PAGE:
The Review: When they come to write the history books, they’ll hopefully note the key cultural touchstones of the late 20th and early 21st centuries. The impact of 9/11. An actual Big Brother. Krispy Kremes hitting the UK (and shortly after, my waistline). But one which has as good a chance as any as standing the test of time is the comic book movie adaptation. It’s a genre that first took root in the late seventies with Superman: The Movie and has seen some iconic names captured on celluloid, and many now more than once. For any children of the Seventies or Eighties, there are probably three comic book heroes that stand out, that endure the test of time and that seemingly now need to be reinvented for cinema every ten years or so. While this year sees the end of another Batman cycle, it also sees the start of the third, and most relatable – unless you happen to be a billionaire or an alien, anyway – spandex-clad hero on another round of adventures, and this time Spider-Man is back and making claims to be Amazing. It’s a bold statement, especially when two-thirds of Sam Raimi’s web-slinging saga are still so fondly remembered.
Part of the reason – but by no means whole story – of why Nolan’s Bat-saga has succeeded less than a generation after Burton and Schumaker has their stab at interpreting the mythology is down to how much Nolan and co managed to differentiate their version in both style and substance. It’s not just a case of a different story; other than a man who dresses like a bat and a lunatic in clown make-up, the two approaches have little in common and are all the better for it. So it’s easy to criticise The Amazing Spider-Man for its lack of differentiation, but for all the attempts to bring in additions such as the parents’ back story, there’s an awful lot here that feels an awful lot like Raimi’s Spider-Man. Substitute a lizard for a guy in green on a flying skateboard and you’re practically into remake territory. For those questioning whether it was worth going back to the web quite so soon, the answer is far from a definitive yes.
Raimi’s original Spider-Man wasn’t perfect by any means, and Webb’s version gets as much wrong – especially the odd design of the main antagonist – but it also gets a fair amount right. First and foremost is the casting, which nails its Spidey in the form of Andrew Garfield, all teenage irritability and learning hard lessons as he tries to become a hero, more fuelled by vengeance than altruism in this take and willing to risk making himself genuinely unlikeable for long stretches. By way of contrast, Emma Stone’s Gwen Stacey doesn’t look much like a teenager but does have more charm and charisma than either Kirsten Dunst or Bryce Dallas Howard managed. Martin Sheen makes a memorable Uncle Ben and Dennis Leary a suitably stern authority figure. The let-downs are Rhys Ifans, never quite able to exude the level of menace required and a rather wet and unsympathetic turn from Sally Field as Aunt May.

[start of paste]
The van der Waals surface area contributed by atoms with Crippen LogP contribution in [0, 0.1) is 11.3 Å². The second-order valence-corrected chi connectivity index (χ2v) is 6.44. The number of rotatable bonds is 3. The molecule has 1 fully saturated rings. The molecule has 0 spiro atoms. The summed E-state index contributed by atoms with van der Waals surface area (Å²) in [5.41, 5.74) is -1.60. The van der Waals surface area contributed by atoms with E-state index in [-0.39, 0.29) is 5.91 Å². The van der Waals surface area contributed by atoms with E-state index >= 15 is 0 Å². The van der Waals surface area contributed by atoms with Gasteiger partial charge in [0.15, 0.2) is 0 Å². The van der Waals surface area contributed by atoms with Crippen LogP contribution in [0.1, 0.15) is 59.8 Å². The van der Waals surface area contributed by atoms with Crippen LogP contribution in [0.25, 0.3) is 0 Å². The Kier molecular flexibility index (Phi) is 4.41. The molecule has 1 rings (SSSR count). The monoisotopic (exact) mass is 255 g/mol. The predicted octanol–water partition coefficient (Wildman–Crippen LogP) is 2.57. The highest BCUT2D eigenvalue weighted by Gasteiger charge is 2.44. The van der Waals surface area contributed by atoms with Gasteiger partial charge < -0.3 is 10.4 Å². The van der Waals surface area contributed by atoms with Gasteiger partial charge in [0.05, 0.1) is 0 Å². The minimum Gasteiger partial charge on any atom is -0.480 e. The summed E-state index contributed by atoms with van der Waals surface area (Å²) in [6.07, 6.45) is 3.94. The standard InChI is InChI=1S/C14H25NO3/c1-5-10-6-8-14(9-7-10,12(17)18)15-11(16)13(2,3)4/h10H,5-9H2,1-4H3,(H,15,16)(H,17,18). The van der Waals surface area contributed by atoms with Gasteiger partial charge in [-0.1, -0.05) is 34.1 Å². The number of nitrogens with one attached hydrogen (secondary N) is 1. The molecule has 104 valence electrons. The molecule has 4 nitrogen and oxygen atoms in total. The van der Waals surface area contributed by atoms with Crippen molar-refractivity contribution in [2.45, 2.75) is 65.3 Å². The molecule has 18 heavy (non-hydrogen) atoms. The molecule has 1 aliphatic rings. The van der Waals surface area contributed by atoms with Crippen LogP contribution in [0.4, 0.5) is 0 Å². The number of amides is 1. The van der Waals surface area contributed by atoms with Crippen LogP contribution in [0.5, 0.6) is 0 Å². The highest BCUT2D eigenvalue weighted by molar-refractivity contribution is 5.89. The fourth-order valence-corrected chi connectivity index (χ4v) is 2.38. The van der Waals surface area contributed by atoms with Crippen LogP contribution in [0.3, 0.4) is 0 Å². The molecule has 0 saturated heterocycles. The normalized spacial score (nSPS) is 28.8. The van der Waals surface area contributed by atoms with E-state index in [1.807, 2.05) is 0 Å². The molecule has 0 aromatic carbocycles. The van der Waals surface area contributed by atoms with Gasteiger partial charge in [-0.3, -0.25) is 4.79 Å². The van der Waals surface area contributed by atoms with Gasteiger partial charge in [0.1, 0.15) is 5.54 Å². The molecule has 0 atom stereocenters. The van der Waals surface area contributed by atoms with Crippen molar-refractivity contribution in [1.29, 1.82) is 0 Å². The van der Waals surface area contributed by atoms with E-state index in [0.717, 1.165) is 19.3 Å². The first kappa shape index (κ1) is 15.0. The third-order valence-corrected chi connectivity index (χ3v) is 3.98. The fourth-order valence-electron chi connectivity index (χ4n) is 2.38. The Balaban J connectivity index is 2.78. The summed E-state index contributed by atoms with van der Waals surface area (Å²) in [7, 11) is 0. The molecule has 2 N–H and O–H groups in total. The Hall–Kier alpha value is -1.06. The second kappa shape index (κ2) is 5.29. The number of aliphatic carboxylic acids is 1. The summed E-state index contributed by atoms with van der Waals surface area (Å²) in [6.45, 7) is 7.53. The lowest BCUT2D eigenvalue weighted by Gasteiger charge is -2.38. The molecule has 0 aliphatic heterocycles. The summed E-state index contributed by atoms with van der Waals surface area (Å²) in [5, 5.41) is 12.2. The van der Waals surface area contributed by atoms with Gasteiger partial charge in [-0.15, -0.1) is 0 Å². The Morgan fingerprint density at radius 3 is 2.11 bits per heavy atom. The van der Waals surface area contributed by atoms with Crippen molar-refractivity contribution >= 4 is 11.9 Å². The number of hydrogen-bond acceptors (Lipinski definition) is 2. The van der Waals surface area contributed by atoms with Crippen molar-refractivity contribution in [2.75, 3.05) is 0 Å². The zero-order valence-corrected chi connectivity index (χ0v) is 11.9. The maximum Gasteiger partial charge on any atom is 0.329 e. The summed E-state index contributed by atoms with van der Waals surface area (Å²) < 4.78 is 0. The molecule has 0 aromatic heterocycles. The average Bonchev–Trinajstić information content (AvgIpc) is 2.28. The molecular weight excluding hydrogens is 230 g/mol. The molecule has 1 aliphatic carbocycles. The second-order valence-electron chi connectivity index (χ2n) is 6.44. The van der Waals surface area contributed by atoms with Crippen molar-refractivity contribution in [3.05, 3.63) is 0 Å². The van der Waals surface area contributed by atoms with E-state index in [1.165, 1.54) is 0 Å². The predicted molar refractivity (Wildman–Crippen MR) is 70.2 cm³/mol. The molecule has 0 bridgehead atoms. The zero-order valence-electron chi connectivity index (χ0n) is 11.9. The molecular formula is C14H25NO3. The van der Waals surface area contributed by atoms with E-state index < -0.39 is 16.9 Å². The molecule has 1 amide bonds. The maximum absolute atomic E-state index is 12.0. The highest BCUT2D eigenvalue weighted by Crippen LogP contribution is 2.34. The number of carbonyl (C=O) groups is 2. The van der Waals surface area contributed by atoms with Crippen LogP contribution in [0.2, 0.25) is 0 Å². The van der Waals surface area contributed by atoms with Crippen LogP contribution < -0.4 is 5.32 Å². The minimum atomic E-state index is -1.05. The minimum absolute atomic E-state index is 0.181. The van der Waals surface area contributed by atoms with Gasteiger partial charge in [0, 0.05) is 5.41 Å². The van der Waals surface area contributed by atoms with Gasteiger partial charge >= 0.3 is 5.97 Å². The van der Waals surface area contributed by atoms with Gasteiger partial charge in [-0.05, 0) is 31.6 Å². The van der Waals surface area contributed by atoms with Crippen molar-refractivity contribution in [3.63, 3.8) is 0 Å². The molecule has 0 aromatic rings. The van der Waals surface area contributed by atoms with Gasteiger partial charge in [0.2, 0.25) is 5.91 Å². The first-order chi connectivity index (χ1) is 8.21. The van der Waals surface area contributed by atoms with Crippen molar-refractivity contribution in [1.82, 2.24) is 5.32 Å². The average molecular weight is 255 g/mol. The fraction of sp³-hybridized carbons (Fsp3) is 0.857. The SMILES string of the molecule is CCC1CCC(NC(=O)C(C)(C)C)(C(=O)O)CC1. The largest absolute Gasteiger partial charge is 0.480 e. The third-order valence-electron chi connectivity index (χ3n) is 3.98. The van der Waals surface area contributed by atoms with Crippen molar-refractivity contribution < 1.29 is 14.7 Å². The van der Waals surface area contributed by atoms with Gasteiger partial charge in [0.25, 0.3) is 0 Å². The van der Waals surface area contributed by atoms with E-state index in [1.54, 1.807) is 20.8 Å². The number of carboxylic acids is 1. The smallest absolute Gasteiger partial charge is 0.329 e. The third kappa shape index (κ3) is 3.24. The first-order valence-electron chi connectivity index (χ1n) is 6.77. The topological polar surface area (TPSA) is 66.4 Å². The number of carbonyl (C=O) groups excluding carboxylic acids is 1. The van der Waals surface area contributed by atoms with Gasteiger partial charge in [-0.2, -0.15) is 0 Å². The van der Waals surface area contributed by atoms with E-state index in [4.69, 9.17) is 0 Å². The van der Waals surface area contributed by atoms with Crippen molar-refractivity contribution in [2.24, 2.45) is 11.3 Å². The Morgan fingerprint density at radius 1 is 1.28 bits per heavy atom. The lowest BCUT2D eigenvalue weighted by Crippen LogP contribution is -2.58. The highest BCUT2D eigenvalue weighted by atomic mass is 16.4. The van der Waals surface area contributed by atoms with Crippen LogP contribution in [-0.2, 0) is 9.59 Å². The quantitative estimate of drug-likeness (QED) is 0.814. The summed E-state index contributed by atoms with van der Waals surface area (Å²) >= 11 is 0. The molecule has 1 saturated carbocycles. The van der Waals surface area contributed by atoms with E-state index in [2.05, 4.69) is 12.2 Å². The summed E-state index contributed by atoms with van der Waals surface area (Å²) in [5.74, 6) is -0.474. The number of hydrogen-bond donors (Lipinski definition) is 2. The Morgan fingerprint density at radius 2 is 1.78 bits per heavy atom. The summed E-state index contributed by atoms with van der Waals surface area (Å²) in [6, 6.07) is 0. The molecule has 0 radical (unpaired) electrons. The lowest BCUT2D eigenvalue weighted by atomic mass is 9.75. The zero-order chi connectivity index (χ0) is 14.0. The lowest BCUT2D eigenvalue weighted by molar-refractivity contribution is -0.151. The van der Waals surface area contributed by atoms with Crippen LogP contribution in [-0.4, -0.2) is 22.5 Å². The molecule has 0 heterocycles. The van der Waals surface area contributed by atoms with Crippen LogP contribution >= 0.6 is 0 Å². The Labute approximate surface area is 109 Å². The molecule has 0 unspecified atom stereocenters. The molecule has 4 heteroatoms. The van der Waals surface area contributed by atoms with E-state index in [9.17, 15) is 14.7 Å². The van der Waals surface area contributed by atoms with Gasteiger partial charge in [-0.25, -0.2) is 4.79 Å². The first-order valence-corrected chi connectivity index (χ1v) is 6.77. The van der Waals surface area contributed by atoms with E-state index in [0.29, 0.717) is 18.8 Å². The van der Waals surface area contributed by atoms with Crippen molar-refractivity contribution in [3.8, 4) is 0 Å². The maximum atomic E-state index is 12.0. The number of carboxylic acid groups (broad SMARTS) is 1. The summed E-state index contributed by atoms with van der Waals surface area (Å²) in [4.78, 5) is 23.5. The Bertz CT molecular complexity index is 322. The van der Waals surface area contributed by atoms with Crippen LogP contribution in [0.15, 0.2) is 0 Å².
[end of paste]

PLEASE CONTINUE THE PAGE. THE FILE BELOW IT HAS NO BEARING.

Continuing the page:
It’s fair to say that balance of good and bad is also about what The Amazing Spider-Man manages as a whole. Taken on its own terms, there’s a lot to like, with a couple of satisfying action set pieces and a slightly darker tone than you might expect. This does mean that the Spidey wisecracking gets limited to the odd scene or two, and while the romance is good and the web swinging looks authentic, what’s really missing is just a little more fun. It’s a shame as we know director Mark Webb can certainly deliver that, based on his previous effort, (500) Days of Summer, but it’s just about enjoyable enough on its own terms. But there’s an elephant-sized spider in the room; Raimi’s original casts such a cloud that you can almost feel the gears straining as TASM attempts to avoid covering the same ground, and there would have been no shame in wheeling out the same catchphrase about power and responsibility, with this film coming off slightly worse for it. In terms of those cultural touchstones, one looms larger than any other, and the Spider-man series we’ve just had felt like a better reaction to the the mood of the times, as did Nolan’s Dark Knight (but for completely different reasons). When the most that TASM feels like a reaction to is the Twilight movies, you can’t help but feel that this is a reboot too far, too soon.
Why see it at the cinema: Spider geeks will find plenty to enjoy, and the web-slinging action is as crisp and as wide scale as it’s ever been.
Why see it in 3D: I nearly didn’t put 3D on this review, so anonymous is the extra dimension. While there’s nothing wrong with it, it’s absolutely not essential unless you’re a 3D obsessive.
The Score: 7/10 (if you ignore the 2002 Spider-Man, knock at least a point off if you don’t)